Our Ocean World
Thurs. 2003.02.13

Saxitoxin Sensor

Paralytic shellfish poisoning strikes hundreds of people worldwide each year. The substance that causes it, saxitoxin, is difficult to detect. But some scientists are developing a fast, cheap test. Today, testing for poisons in - Our Ocean World.

Saxitoxin, produced by algae called dinoflagellates, (dyno-fladge-uh-lits) is so toxic that it is classified as a schedule one (1) chemical weapon - along with mustard gas and sarin. People are poisoned when they eat shellfish and other seafood laden with the substance.

Many countries monitor shellfish beds using mice, much like miner's canaries of the past. This practice is expensive and ethically contentious. Chemist Roger Leblanc and his colleagues at the University of Miami wanted to make something better.

"We felt …if it is possible to have a biosensor with the same sensitiivty, …we will save first of all any mouse. . . . Second, the price … of the biosensor might be quite cheap. "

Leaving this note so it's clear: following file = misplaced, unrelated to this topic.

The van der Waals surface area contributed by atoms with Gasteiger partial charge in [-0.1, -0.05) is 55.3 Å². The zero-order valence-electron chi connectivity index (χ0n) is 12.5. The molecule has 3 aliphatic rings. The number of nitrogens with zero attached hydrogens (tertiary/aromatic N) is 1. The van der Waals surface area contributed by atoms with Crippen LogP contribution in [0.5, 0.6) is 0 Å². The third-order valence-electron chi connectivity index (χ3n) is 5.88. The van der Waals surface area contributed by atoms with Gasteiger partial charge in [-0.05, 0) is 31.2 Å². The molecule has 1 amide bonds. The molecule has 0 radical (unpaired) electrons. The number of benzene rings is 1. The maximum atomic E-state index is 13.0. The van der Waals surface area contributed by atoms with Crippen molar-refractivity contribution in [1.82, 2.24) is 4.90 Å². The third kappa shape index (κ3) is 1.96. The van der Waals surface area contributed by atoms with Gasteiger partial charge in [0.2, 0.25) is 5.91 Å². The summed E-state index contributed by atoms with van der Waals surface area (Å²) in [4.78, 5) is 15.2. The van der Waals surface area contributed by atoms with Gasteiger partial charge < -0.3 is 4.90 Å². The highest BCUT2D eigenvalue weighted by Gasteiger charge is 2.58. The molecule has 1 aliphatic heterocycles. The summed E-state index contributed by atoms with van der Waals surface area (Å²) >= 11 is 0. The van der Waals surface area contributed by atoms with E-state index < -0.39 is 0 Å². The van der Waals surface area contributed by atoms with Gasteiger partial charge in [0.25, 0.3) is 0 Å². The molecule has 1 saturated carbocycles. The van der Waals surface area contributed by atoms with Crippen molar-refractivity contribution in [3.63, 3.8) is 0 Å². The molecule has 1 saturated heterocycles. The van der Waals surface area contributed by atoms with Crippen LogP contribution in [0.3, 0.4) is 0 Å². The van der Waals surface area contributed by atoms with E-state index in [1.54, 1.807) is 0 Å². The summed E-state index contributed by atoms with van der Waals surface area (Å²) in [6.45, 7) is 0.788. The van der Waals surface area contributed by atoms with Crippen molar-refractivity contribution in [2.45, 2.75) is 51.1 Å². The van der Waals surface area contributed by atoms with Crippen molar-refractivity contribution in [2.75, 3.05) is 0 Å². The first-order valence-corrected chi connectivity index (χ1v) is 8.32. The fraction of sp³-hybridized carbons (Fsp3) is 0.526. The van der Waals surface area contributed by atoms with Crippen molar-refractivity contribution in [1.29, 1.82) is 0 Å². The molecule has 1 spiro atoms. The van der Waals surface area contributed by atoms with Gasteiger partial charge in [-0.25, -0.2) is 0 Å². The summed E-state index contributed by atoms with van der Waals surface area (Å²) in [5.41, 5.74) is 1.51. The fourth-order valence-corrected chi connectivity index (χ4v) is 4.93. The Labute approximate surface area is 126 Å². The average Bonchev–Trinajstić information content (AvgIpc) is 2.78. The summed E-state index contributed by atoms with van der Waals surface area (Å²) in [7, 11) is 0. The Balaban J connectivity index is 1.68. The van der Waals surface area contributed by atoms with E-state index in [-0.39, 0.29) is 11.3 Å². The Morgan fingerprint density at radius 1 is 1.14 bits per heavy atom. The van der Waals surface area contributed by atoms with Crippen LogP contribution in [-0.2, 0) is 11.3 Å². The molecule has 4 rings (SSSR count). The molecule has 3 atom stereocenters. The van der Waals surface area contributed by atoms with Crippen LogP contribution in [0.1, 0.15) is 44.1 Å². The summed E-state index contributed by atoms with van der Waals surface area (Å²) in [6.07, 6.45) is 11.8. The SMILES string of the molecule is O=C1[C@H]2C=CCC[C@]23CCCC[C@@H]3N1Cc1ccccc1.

The alternative? Researchers combined two chemicals to produce a compound that glows only in water that contains the toxin. The hybrid chemical comes from a class of molecules called crown ethers which fluoresce when illuminated with ultraviolet light. Now they're trying to develop a handheld sensor and light source that can be used by fishermen anywhere. I'm Marilyn Cooley.

Our Ocean World is produced in cooperation with the National Oceanic and Atmospheric Administration-NOAA. Learn more about our natural world Visit the National Oceanic and Atmospheric Administration - NOAA

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